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Cuba: Abdala's Phase III Clinical Trials To Start Monday

  • In this case, Abdala uses the smallest portion of the spike protein, or protein S, which is responsible for the spread of the virus.

    In this case, Abdala uses the smallest portion of the spike protein, or protein S, which is responsible for the spread of the virus. | Photo: Twitter/@cubacecmed

Published 19 March 2021

The vaccine candidate Abdala, from the Center for Genetic Engineering and Biotechnology (CIGB) becomes the second Cuban vaccine candidate against SARS-CoV-2 to pass to phase III clinical trials after the Center for State Control of Medicines, Equipment and Medical Devices (CECMED) approved the change of stage according to the established regulations.

"Few times in the history of researchers and scientists dedicated to the field of vaccine discovery and development have researchers themselves seen the cycle of a research process close," Dr. Eulogio Pimentel, vice-president of the BioCubaFarma business group, said at a press conference.

"In these weeks, we are living happy moments and peaks. To think that since yesterday we have authorized our second vaccine candidate in phase III clinical trials is something that gives us a lot of energy to continue working," he said.


Cuba's Abdala Vaccine to Begin Phase III Clinical Trials

For the expert, "being about to close a research cycle, in a period of time that does not reach 12 months, is also very gratifying, and above all, it reflects the inventive, technological and industrial capacity of an organization like BioCubaFarma."

"The world woke up today with 22 vaccine candidates in Phase III clinical research, and to those, we should add the 23rd, which is Abdala, a candidate fruit of the efforts of the researchers and technologists of the CIGB and Aica laboratories," Pimentel said.

He specified that the vaccine candidate "Soberana 02 is going according to plan. Good clinical practices in the immunization process are rigorously complied with, and the established number of individuals is included daily. Abdala is starting this stage, and we hope it will develop satisfactorily," he said.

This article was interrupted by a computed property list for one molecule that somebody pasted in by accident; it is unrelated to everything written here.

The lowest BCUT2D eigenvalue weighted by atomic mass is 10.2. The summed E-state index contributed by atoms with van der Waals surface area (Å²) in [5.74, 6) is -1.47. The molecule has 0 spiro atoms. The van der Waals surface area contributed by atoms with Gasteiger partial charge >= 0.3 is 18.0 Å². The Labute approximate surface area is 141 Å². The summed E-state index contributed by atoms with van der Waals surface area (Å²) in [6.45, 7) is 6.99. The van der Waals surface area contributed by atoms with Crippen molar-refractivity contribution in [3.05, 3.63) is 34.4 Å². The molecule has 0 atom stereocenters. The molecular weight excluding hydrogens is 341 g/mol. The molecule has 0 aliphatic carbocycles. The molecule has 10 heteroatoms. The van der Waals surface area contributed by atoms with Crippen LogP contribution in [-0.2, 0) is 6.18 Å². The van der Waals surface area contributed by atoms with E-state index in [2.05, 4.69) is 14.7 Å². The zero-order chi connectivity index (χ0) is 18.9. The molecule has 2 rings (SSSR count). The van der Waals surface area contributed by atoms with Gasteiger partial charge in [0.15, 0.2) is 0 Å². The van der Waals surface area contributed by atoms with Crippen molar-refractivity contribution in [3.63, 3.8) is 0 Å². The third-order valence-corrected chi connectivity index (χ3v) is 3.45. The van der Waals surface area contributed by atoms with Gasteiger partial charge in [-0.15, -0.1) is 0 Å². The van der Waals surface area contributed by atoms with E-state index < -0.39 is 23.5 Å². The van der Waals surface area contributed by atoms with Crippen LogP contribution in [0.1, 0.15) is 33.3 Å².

Abdala is a specific vaccine against Sars-CoV-2 "that has been developed by the CIGB, and in collaboration with Aica Laboratories we have managed to turn it into the bulb that we have been able to see today" said Dr. Marta Ayala Ávila, general director of the CIGB.

Regarding the Abdala vaccine candidate's clinical development, the CIGB general director pointed out that following all the requirements demanded by this type of clinical research, following the World Health Organization regulations and the regulatory agency CECMED, the immunogen has undergone rigorous clinical studies.

"The Abdala candidate was placed in its Phase I clinical trial at the Saturnino Lora Hospital in Santiago de Cuba. At that time, 132 individuals were included who have already been vaccinated and their immune response and safety evaluated. This trial began on December 7, 2020, and in February 2021, we started the Phase II clinical trial, which included 660 volunteers, also from the head municipality of Santiago de Cuba," the expert explained.

The Phase III clinical trial we are starting now is an efficacy study, although it also continues to evaluate immunity and immunogenicity. "We also plan to expand vaccination with the stratified Abdala candidate in the near future, starting with risk groups and vulnerable groups, in order to cover the entire population from 19 to 80 years of age," she said.

On the results of Phase I and II trials, the specialist commented that they showed that the vaccine is very safe. "The vaccines based on protein subunits are really very safe. Immunogenicity was also evaluated, that is, the induction of a specific antibody response against the antigen and also that these antibodies are functional, that is, capable of neutralizing the virus, so that it cannot infect human cells."

Likewise, he said, "We completed the vaccination of the 660 individuals in phase II and demonstrated that in all these subjects, the vaccine has been safe and well-tolerated".

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